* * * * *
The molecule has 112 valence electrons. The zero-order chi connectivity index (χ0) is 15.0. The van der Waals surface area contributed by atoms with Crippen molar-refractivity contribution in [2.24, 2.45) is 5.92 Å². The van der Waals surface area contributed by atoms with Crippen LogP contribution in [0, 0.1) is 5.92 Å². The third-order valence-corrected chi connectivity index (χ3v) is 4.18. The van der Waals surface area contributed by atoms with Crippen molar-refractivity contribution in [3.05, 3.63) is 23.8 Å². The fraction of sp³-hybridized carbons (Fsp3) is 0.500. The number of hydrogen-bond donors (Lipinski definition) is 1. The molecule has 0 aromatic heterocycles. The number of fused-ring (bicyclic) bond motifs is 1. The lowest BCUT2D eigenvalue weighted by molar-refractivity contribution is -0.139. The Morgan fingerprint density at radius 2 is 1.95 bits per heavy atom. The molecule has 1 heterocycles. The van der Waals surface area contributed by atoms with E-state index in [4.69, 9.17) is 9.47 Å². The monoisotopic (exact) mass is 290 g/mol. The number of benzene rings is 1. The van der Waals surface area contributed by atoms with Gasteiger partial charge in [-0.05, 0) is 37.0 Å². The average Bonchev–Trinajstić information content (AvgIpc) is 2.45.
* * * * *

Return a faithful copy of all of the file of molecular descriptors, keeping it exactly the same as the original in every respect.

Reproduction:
The molecule has 112 valence electrons. The zero-order chi connectivity index (χ0) is 15.0. The van der Waals surface area contributed by atoms with Crippen molar-refractivity contribution in [2.24, 2.45) is 5.92 Å². The van der Waals surface area contributed by atoms with Crippen LogP contribution in [0, 0.1) is 5.92 Å². The third-order valence-corrected chi connectivity index (χ3v) is 4.18. The van der Waals surface area contributed by atoms with Crippen molar-refractivity contribution in [3.05, 3.63) is 23.8 Å². The fraction of sp³-hybridized carbons (Fsp3) is 0.500. The number of hydrogen-bond donors (Lipinski definition) is 1. The molecule has 0 aromatic heterocycles. The number of fused-ring (bicyclic) bond motifs is 1. The lowest BCUT2D eigenvalue weighted by molar-refractivity contribution is -0.139. The Morgan fingerprint density at radius 2 is 1.95 bits per heavy atom. The molecule has 1 heterocycles. The van der Waals surface area contributed by atoms with E-state index in [4.69, 9.17) is 9.47 Å². The monoisotopic (exact) mass is 290 g/mol. The number of benzene rings is 1. The van der Waals surface area contributed by atoms with Gasteiger partial charge in [-0.05, 0) is 37.0 Å². The average Bonchev–Trinajstić information content (AvgIpc) is 2.45.